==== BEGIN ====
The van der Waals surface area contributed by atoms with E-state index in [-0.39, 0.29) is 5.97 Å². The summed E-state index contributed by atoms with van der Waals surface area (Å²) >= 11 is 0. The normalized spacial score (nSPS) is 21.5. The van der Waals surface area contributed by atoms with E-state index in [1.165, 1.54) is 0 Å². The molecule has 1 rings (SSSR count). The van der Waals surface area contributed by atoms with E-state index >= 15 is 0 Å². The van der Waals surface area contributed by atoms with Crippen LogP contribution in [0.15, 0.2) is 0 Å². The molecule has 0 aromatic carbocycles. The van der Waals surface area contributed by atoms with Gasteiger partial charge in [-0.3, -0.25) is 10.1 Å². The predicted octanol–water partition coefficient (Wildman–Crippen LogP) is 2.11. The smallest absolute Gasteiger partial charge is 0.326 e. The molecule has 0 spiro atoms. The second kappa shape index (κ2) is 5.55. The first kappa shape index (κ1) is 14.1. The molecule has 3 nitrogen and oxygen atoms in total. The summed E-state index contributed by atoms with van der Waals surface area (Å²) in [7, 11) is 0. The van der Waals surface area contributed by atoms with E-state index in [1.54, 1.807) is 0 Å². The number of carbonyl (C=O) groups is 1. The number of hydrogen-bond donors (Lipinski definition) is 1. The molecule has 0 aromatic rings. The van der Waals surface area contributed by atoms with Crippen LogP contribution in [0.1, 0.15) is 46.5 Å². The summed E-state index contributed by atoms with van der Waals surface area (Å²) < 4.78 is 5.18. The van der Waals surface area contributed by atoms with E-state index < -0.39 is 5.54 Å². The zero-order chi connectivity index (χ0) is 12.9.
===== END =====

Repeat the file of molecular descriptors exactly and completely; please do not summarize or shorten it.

The van der Waals surface area contributed by atoms with E-state index in [-0.39, 0.29) is 5.97 Å². The summed E-state index contributed by atoms with van der Waals surface area (Å²) >= 11 is 0. The normalized spacial score (nSPS) is 21.5. The van der Waals surface area contributed by atoms with E-state index in [1.165, 1.54) is 0 Å². The molecule has 1 rings (SSSR count). The van der Waals surface area contributed by atoms with E-state index >= 15 is 0 Å². The van der Waals surface area contributed by atoms with Crippen LogP contribution in [0.15, 0.2) is 0 Å². The molecule has 0 aromatic carbocycles. The van der Waals surface area contributed by atoms with Gasteiger partial charge in [-0.3, -0.25) is 10.1 Å². The predicted octanol–water partition coefficient (Wildman–Crippen LogP) is 2.11. The smallest absolute Gasteiger partial charge is 0.326 e. The molecule has 0 spiro atoms. The second kappa shape index (κ2) is 5.55. The first kappa shape index (κ1) is 14.1. The molecule has 3 nitrogen and oxygen atoms in total. The summed E-state index contributed by atoms with van der Waals surface area (Å²) in [7, 11) is 0. The van der Waals surface area contributed by atoms with E-state index in [1.54, 1.807) is 0 Å². The number of carbonyl (C=O) groups is 1. The number of hydrogen-bond donors (Lipinski definition) is 1. The molecule has 0 aromatic rings. The van der Waals surface area contributed by atoms with Crippen LogP contribution in [0.1, 0.15) is 46.5 Å². The summed E-state index contributed by atoms with van der Waals surface area (Å²) < 4.78 is 5.18. The van der Waals surface area contributed by atoms with E-state index < -0.39 is 5.54 Å². The zero-order chi connectivity index (χ0) is 12.9.